Module 6 – Water

Date and hour of implemented Module: 6.5.2024., 14.00h

Place of implementation: Liceo Salvemini, Sorrento

Facilitator: Olivier Rikir


Water is an essential resource for the sustainability of life on earth as well as the sustainability of human societies. As a vital resource for humans and for the whole web of life, it has been recognized by the United Nation, in 2010, that access to water and sanitation is a fundamental human right. However, water is also a crucial resource for the good functioning of human societies and a majority of the services it relies on. We use water daily to create economic growth through a large variety of activities, from agriculture to tourism, including commercial fishing, energy production, manufacturing or transport. Water also plays a central part in the functioning of natural ecosystems and in climate regulation. And even though, in some parts of the world, we have the impression that water is abundant, to have a seemingly inextinguishable supply of water in our environments and our homes, the truth is that it is an indispensable but very scarce resource that is endangered by climate change and water management practices.


Water covers 70% of the Earth’s surface, but only 2.5% of it is the freshwater we need for the vast majority of our uses, and only around 30% of the freshwater is easily accessible (the rest of it being in its solid form). Even considering these scales, this amount of water should theoretically be enough to cover the needs of human societies and to preserve the ecosystems. However, some data regarding water-related challenges are concerning:


  • 2.2 billion people lack access to safely managed drinking water services. (WHO/UNICEF 2019)
  • Almost 2 billion people depend on health care facilities without basic water services (WHO/UNICEF 2020)
  • Over half of the global population or 4.2 billion people lack safely managed sanitation services. (WHO/UNICEF 2019)
  • 297,000 children under five years old die every year from diarrheal diseases due to poor sanitation, poor hygiene, or unsafe drinking water. (WHO/UNICEF 2019)
  • 2 billion people live in countries experiencing high water stress. (UN 2019)
  • 90 percent of natural disasters are weather-related, including floods and droughts. (UNISDR)
  • 80 percent of wastewater flows back into the ecosystems without being treated or reused. (UNESCO, 2017)
  • Around two-thirds of the world’s transboundary rivers do not have a cooperative management framework. (SIWI)
  • Agriculture accounts for 70 per cent of global water withdrawal. (FAO)


There are many water-related challenges that must be addressed to ensure the long-term availability of water supply for human societies. One of them is related to the unequal availability of freshwater in different parts of the world. 

Water is present everywhere under at least one of its three forms (gas, liquid or solid), but its distribution and accessibility throughout the planet is uneven due to hydrological, climatic and infrastructural parameters. Indeed, the different areas of the world are unequal in terms of groundwater availability and rainfall frequency, but mostly in terms of water accessibility due to lack of infrastructure. The lack of access to drinkable water and sanitation and its consequences are the first cause of mortality in the world.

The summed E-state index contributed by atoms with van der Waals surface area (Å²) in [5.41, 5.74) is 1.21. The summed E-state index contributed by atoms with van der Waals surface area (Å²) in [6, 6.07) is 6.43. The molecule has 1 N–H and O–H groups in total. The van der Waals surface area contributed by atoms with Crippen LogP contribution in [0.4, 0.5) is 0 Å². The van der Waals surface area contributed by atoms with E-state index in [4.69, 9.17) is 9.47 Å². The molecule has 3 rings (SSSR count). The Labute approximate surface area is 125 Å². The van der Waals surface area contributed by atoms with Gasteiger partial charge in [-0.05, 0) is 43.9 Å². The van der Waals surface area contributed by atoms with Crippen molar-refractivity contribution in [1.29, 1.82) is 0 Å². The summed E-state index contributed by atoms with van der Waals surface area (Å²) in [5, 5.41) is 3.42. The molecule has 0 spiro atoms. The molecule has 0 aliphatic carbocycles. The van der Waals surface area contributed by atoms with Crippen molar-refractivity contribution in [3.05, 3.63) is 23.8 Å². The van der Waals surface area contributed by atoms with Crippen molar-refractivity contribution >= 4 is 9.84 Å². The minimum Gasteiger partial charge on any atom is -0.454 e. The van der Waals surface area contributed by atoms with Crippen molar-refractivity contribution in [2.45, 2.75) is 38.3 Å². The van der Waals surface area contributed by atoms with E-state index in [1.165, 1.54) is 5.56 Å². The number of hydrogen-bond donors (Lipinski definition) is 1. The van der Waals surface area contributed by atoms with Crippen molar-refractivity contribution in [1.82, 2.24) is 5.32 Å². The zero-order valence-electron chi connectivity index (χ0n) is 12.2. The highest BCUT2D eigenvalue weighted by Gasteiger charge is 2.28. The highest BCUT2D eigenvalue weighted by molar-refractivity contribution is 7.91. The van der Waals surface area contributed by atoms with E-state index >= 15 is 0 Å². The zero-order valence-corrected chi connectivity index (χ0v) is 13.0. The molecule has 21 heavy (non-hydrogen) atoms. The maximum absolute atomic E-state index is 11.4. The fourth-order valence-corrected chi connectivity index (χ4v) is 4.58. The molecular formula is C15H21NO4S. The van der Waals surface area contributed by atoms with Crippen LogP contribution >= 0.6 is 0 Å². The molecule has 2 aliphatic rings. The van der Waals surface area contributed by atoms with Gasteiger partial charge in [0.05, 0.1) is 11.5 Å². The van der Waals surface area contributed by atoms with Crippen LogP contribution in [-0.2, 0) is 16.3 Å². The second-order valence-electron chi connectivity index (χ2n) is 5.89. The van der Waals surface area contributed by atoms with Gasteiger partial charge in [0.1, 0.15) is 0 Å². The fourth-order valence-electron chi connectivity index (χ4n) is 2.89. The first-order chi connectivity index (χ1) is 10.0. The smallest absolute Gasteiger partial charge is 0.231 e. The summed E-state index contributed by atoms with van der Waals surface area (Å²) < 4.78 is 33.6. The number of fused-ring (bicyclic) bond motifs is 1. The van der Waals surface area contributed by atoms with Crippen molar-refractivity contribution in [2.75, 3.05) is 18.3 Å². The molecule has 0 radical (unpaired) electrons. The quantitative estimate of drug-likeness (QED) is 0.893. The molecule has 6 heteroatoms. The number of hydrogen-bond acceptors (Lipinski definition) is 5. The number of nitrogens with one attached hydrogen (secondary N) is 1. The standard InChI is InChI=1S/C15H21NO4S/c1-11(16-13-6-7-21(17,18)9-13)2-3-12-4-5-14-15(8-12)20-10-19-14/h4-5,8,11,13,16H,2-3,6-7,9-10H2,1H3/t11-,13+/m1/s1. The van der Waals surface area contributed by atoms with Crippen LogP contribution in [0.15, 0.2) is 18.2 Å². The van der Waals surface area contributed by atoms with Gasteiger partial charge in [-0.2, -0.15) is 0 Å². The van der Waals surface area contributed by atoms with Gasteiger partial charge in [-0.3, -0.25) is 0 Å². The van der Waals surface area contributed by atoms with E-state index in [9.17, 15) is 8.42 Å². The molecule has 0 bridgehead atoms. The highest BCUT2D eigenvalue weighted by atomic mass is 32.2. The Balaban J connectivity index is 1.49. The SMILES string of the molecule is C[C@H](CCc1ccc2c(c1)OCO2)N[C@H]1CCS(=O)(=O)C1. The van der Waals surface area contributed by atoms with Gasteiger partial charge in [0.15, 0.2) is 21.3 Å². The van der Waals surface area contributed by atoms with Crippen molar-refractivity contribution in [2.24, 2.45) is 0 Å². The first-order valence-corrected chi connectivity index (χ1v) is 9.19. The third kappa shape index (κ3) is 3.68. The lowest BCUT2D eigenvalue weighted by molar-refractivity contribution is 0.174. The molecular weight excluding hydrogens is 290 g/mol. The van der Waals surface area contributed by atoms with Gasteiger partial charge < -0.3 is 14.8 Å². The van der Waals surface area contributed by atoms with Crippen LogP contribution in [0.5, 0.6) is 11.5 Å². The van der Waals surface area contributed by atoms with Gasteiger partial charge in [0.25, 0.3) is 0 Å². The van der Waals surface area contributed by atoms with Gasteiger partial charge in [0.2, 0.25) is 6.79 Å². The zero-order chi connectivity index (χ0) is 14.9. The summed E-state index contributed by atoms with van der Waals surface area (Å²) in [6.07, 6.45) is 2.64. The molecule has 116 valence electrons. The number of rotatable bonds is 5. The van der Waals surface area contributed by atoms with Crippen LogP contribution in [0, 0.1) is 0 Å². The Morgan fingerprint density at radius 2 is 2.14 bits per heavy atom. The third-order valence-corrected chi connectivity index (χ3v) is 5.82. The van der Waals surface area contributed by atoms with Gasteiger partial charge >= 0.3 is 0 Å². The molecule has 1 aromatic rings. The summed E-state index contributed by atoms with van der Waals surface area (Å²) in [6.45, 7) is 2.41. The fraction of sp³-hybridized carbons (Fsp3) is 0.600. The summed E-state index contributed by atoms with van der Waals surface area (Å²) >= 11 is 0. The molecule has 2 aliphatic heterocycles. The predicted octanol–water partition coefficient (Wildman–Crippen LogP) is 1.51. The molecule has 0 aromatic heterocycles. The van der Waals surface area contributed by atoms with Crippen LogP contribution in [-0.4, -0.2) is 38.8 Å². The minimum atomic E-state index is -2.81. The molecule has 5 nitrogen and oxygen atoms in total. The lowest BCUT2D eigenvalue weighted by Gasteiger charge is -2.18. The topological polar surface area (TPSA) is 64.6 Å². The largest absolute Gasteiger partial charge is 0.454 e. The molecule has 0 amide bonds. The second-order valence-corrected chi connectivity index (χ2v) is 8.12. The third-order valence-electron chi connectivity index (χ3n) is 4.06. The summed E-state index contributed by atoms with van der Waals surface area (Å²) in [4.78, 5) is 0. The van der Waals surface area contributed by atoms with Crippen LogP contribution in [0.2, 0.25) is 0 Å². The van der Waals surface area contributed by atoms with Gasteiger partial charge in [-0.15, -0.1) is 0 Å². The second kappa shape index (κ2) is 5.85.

Apart from the availability of freshwater, the management of its uses is also a challenge that needs to be addressed. Most freshwater is used to sustain a wide variety of sectors, the main ones being agriculture and industry, which suppose two main issues. On one hand, the demand for freshwater often surpasses the renewable resources, which puts the area concerned in a situation of water stress that can lead to water shortage. On the other hand, the poor management of urban, industrial and agricultural wastewater can lead to a contamination of (natural) water resources by physical or chemical components.


Finally, the biggest threat to the water resource is anthropogenic climate change. This century will see profound changes in the functioning of the climate that will alter the natural water cycle, cause changes in precipitation distribution, and modifications in agricultural seasons. It is also established, and already visible, that climate change will cause extreme events such as droughts and floods. Knowing that, it is urgent that we become aware of the preciousness of the water resource and that we adapt our individual and collective behaviors to preserve it.


Objectives of the module 


  • Provide an introduction to the different stakes linked to water’s availability and management (importance of water for: ecosystems, (human/animal/vegetal life), but also human activities (agriculture [70%], industry [20%]  and domestic uses [10%])
  • Raise awareness about the scarcity of freshwater resources and the inequality of its distribution
  • Learn the different steps that lead water into our homes, and back to the environment (concepts of blue water, green water and gray water, problem of water contamination)
  • Learn about water’s physical properties and the natural cycle of water, as well as the changes that might disturb this cycle due to human exploitation and climate change
  • Raising awareness about the omnipresence of water in our daily life and all the products we consume that put pressure on the water resource (concept of water print)


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